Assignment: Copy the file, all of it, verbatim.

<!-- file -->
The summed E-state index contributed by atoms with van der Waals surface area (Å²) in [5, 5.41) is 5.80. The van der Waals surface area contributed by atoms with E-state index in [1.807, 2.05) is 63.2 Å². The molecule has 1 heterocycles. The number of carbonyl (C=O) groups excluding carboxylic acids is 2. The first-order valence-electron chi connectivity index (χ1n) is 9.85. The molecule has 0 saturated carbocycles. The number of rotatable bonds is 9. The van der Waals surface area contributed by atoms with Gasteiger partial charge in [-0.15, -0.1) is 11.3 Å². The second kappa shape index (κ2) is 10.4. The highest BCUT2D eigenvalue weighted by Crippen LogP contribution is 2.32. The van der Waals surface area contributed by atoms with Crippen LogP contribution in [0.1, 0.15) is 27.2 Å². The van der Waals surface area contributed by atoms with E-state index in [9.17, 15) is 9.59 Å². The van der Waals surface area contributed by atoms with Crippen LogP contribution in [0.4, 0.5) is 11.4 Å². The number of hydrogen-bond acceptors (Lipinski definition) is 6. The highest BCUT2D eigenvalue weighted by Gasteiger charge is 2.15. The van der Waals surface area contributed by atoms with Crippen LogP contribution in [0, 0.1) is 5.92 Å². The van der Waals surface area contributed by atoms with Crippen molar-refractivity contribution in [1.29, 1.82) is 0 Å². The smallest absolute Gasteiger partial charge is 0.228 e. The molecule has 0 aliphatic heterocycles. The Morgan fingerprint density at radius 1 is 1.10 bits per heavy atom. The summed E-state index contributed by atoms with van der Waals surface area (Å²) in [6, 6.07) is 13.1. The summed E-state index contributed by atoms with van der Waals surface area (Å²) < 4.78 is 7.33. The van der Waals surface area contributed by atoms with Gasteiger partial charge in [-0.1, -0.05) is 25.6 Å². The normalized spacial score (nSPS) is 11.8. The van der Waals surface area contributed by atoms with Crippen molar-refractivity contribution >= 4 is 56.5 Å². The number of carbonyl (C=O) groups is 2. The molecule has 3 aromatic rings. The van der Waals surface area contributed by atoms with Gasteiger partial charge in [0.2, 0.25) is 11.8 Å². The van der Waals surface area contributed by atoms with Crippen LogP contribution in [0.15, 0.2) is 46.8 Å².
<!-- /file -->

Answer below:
The summed E-state index contributed by atoms with van der Waals surface area (Å²) in [5, 5.41) is 5.80. The van der Waals surface area contributed by atoms with E-state index in [1.807, 2.05) is 63.2 Å². The molecule has 1 heterocycles. The number of carbonyl (C=O) groups excluding carboxylic acids is 2. The first-order valence-electron chi connectivity index (χ1n) is 9.85. The molecule has 0 saturated carbocycles. The number of rotatable bonds is 9. The van der Waals surface area contributed by atoms with Gasteiger partial charge in [-0.15, -0.1) is 11.3 Å². The second kappa shape index (κ2) is 10.4. The highest BCUT2D eigenvalue weighted by Crippen LogP contribution is 2.32. The van der Waals surface area contributed by atoms with Crippen LogP contribution in [0.1, 0.15) is 27.2 Å². The van der Waals surface area contributed by atoms with E-state index in [9.17, 15) is 9.59 Å². The van der Waals surface area contributed by atoms with Crippen LogP contribution in [0.4, 0.5) is 11.4 Å². The number of hydrogen-bond acceptors (Lipinski definition) is 6. The highest BCUT2D eigenvalue weighted by Gasteiger charge is 2.15. The van der Waals surface area contributed by atoms with Crippen LogP contribution in [0, 0.1) is 5.92 Å². The van der Waals surface area contributed by atoms with Crippen molar-refractivity contribution in [1.29, 1.82) is 0 Å². The smallest absolute Gasteiger partial charge is 0.228 e. The molecule has 0 aliphatic heterocycles. The Morgan fingerprint density at radius 1 is 1.10 bits per heavy atom. The summed E-state index contributed by atoms with van der Waals surface area (Å²) in [6, 6.07) is 13.1. The summed E-state index contributed by atoms with van der Waals surface area (Å²) < 4.78 is 7.33. The van der Waals surface area contributed by atoms with Gasteiger partial charge in [-0.1, -0.05) is 25.6 Å². The normalized spacial score (nSPS) is 11.8. The van der Waals surface area contributed by atoms with Crippen molar-refractivity contribution >= 4 is 56.5 Å². The number of carbonyl (C=O) groups is 2. The molecule has 3 aromatic rings. The van der Waals surface area contributed by atoms with Gasteiger partial charge in [0.2, 0.25) is 11.8 Å². The van der Waals surface area contributed by atoms with Crippen LogP contribution in [0.15, 0.2) is 46.8 Å².